SARASOTA, Fla. (WWSB) – When Nik Wallenda performs Thursday night, it will be for his family, his ancestors and his legacy: “Through any challenge, you can make it.”
Wallenda said on Thursday when five performers in his act were injured the day before, the high-wire was rigged at 28 feet. The act was four layers high, making the top person about 43 feet up in the air. His intention was to break the Guinness world record.
“One of the guys was up 40-feet high when he fell, and he will walk out of the hospital today. He had only three broken toes," he said. "That’s a miracle!”
Everyone is expected to fully recover with injuries ranging from broken feet, a broken pelvis, facial fractures and an arm broken in a couple areas, according to Wallenda. Rietta and Lijana Wallenda, Nik's sisters, suffered the most of those injuries, he said.
"The troupe is all very limber and athletic, like cats,” Wallenda said. "If it wasn’t for their muscle mass, they wouldn’t have survived the way they did.” They had been practicing for about two months at 12 feet high.
Wallenda was at the back position of the pyramid, at the helm and calling all the shots. He, his cousin Blake, and another performer were able to grab the wire and hang on. He doesn't know how he got down to his sister on the floor so quickly, but someone told him he jumped from the platform.
That jump would have been 28 feet. Wallenda returned 15 feet back to the platform using the wire. “We were halfway out on the wire,” said Wallenda. “A couple people in front started to get kicked around and lost balance. There’s talk that someone might have fainted.
“We don’t know what played into it. We don’t know if it was hot, if that played into it. We just don’t know. To me it felt like someone passed out, blacked out just for a second. But that’s all it takes to throw everyone off.”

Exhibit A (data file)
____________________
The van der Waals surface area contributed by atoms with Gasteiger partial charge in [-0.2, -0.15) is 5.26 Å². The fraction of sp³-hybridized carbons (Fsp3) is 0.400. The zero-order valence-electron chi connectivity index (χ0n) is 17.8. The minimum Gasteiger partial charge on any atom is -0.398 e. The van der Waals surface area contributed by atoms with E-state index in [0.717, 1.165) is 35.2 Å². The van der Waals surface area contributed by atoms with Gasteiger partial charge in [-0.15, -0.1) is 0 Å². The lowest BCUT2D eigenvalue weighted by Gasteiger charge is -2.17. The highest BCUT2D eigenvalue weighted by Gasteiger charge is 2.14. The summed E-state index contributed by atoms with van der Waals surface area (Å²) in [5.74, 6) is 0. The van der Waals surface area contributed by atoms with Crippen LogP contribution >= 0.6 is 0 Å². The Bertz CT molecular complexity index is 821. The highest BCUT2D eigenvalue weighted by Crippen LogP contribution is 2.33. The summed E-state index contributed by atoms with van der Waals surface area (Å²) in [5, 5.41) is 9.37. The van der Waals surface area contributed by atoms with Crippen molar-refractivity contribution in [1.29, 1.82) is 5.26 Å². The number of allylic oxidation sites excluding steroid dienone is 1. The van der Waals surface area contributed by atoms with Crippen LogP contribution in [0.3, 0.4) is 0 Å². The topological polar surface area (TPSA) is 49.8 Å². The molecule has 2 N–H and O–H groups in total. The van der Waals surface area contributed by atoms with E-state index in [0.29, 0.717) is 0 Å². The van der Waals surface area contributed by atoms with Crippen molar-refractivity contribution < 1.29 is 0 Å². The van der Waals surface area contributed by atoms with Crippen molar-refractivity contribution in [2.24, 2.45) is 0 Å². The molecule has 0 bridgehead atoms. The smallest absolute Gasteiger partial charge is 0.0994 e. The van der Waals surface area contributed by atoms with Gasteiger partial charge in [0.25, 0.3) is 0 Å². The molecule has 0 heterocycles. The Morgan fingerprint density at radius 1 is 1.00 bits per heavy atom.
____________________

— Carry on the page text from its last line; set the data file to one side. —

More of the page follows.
Wallenda rehearses without a net. He said he was taught for generations that a net can give a false sense of security. “I have an uncle who landed in a net, bounced out and died.”
Through it all, the show will go on. The Flying Wallendas will perform tonight, including Nik’s wife Erendira Vasquez, at the UTC Big Top. The performance is private, for students, other performers, family and friends.
Wallenda said he asked every performer who was injured, individually and in private if the show should continue, and everyone said yes. “It was unanimously said that I should get on that wire tonight and we should perform. The show must go on!”
He will be performing for them, Wallenda said, for his family, for his ancestors who started the art, and for his legacy. “If you can’t be inspired from someone falling that high and living through it, I don’t know what would inspire you.”
Circus Sarasota's winter performance starts at 7 p.m. Friday and runs until March 5 with afternoon and evening performances. Tickets are still available.